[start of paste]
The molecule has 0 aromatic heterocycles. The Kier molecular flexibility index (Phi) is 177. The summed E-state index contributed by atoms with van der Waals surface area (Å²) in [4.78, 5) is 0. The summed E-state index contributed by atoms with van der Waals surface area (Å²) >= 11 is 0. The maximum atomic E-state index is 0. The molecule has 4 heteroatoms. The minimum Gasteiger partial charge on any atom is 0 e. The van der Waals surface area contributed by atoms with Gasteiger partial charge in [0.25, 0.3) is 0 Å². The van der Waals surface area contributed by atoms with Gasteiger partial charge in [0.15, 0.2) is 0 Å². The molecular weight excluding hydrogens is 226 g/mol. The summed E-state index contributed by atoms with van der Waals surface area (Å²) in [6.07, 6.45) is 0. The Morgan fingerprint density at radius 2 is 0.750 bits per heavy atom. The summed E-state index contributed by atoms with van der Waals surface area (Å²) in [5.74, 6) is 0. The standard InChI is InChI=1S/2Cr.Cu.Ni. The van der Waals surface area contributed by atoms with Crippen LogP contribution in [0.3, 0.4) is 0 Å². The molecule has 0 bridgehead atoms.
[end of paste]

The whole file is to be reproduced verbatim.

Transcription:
The molecule has 0 aromatic heterocycles. The Kier molecular flexibility index (Phi) is 177. The summed E-state index contributed by atoms with van der Waals surface area (Å²) in [4.78, 5) is 0. The summed E-state index contributed by atoms with van der Waals surface area (Å²) >= 11 is 0. The maximum atomic E-state index is 0. The molecule has 4 heteroatoms. The minimum Gasteiger partial charge on any atom is 0 e. The van der Waals surface area contributed by atoms with Gasteiger partial charge in [0.25, 0.3) is 0 Å². The van der Waals surface area contributed by atoms with Gasteiger partial charge in [0.15, 0.2) is 0 Å². The molecular weight excluding hydrogens is 226 g/mol. The summed E-state index contributed by atoms with van der Waals surface area (Å²) in [6.07, 6.45) is 0. The Morgan fingerprint density at radius 2 is 0.750 bits per heavy atom. The summed E-state index contributed by atoms with van der Waals surface area (Å²) in [5.74, 6) is 0. The standard InChI is InChI=1S/2Cr.Cu.Ni. The van der Waals surface area contributed by atoms with Crippen LogP contribution in [0.3, 0.4) is 0 Å². The molecule has 0 bridgehead atoms.